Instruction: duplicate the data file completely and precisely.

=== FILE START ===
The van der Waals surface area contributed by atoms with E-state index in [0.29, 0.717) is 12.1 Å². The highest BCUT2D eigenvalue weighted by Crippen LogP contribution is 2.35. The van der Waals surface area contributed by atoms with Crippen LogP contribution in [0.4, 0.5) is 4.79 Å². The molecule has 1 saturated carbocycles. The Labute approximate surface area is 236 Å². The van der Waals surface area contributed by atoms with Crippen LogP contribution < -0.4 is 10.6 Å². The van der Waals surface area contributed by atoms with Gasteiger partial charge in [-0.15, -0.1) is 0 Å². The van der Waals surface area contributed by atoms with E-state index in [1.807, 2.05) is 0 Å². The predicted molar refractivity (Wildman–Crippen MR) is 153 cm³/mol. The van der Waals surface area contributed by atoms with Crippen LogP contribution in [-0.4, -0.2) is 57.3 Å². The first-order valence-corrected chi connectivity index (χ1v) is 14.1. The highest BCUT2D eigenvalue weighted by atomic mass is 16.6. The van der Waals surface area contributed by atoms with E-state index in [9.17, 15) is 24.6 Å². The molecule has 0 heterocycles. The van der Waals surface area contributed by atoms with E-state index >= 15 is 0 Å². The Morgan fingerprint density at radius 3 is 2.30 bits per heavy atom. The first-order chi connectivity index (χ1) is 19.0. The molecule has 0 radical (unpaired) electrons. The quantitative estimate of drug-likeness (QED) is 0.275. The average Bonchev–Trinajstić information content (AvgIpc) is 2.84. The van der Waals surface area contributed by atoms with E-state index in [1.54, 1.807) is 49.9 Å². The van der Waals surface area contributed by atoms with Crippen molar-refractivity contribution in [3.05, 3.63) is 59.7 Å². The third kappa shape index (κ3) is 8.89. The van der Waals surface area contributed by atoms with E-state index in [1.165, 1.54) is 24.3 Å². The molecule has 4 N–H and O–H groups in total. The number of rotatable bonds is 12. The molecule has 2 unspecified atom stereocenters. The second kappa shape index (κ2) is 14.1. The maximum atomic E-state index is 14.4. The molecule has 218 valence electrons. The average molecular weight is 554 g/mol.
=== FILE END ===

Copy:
The van der Waals surface area contributed by atoms with E-state index in [0.29, 0.717) is 12.1 Å². The highest BCUT2D eigenvalue weighted by Crippen LogP contribution is 2.35. The van der Waals surface area contributed by atoms with Crippen LogP contribution in [0.4, 0.5) is 4.79 Å². The molecule has 1 saturated carbocycles. The Labute approximate surface area is 236 Å². The van der Waals surface area contributed by atoms with Crippen LogP contribution < -0.4 is 10.6 Å². The van der Waals surface area contributed by atoms with Gasteiger partial charge in [-0.15, -0.1) is 0 Å². The van der Waals surface area contributed by atoms with E-state index in [1.807, 2.05) is 0 Å². The predicted molar refractivity (Wildman–Crippen MR) is 153 cm³/mol. The van der Waals surface area contributed by atoms with Crippen LogP contribution in [-0.4, -0.2) is 57.3 Å². The first-order valence-corrected chi connectivity index (χ1v) is 14.1. The highest BCUT2D eigenvalue weighted by atomic mass is 16.6. The van der Waals surface area contributed by atoms with E-state index in [9.17, 15) is 24.6 Å². The molecule has 0 heterocycles. The van der Waals surface area contributed by atoms with E-state index >= 15 is 0 Å². The Morgan fingerprint density at radius 3 is 2.30 bits per heavy atom. The first-order chi connectivity index (χ1) is 19.0. The molecule has 0 radical (unpaired) electrons. The quantitative estimate of drug-likeness (QED) is 0.275. The average Bonchev–Trinajstić information content (AvgIpc) is 2.84. The van der Waals surface area contributed by atoms with E-state index in [1.54, 1.807) is 49.9 Å². The van der Waals surface area contributed by atoms with Crippen molar-refractivity contribution in [3.05, 3.63) is 59.7 Å². The third kappa shape index (κ3) is 8.89. The van der Waals surface area contributed by atoms with E-state index in [1.165, 1.54) is 24.3 Å². The molecule has 4 N–H and O–H groups in total. The number of rotatable bonds is 12. The molecule has 2 unspecified atom stereocenters. The second kappa shape index (κ2) is 14.1. The maximum atomic E-state index is 14.4. The molecule has 218 valence electrons. The average molecular weight is 554 g/mol.